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a French female wit, the daughter of William de Jars, lord of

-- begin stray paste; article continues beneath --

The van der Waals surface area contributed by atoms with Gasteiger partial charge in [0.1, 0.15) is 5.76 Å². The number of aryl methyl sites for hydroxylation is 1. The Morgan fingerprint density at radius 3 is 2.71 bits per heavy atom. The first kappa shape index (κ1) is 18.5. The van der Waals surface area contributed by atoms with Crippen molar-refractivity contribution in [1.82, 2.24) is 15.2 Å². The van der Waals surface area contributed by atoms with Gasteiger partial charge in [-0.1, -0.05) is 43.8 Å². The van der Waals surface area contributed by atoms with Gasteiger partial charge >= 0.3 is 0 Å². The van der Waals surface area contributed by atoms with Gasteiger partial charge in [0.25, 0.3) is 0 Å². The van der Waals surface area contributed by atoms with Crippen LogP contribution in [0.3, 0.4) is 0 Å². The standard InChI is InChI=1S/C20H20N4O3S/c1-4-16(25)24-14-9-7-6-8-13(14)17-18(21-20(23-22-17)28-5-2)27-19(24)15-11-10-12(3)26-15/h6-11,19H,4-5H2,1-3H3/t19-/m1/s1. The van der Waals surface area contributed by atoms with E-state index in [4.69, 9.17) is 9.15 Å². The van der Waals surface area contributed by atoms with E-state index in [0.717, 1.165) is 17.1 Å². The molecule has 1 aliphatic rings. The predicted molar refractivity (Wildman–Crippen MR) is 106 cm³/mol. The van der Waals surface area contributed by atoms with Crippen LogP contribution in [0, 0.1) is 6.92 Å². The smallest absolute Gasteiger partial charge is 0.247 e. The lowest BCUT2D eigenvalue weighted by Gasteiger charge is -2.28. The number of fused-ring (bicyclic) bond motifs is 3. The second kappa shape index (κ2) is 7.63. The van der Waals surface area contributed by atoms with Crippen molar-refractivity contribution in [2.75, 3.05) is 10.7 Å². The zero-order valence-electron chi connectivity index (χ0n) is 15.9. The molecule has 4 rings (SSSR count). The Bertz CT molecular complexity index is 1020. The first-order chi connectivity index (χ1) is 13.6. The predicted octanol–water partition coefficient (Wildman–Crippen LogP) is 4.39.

, a French female wit, the daughter of William de Jars, lord of Neufoi and Gournay, was born either in Paris, or in Gascony, about 1565. From her infancy she had a strong turn to literature; and Montagne publishing his first essays about this time, she conceived an enthusiastic veneration for the author. These declarations soon reached the ears of Montagne, who returned her compliments by corresponding regard for her talents. Her esteem by degrees growing into a kind of filial affection for Montagne, when her father died she adopted him in his stead, even before she had seen him; and, when he was at Paris in 1588, she paid him a visit, and prevailed upon him to accompany her and her mother the lady Gournay, to their country mansion, where he passed two or three months. In short, our young devotee to the muses was so wedded to books of polite literature in general, and Montague’s Essays in particular, that she resolved never to have any other associate to her happiness. Nor was Montagne sparing to pay the just tribute of his gratitude, and foretold, in the second book of his Essays, that she would be capable of great eminence in the republic of letters. Their affectionate i-egard extended through the family; Montagne’s daughter, the viscountess de Jamaches, always claimed mademoiselle de Jars as a sister; and the latter dedicated her piece, “Le Bouquet de Pinde,” to this sister. Thus she passed many years, happy in her new alliance, until she received the melancholy news of Montagne’s death, whet) she crossed almost the whole kingdom of France to mingle her tears and lamentations, which were excessive, with those of his widow and daughter. Nor did her filial regard stop here. She revised, corrected, and reprinted an edition of his “Essays” in 1634; to which she prefixed a preface, full of the strongest expressions of devotion for his memory.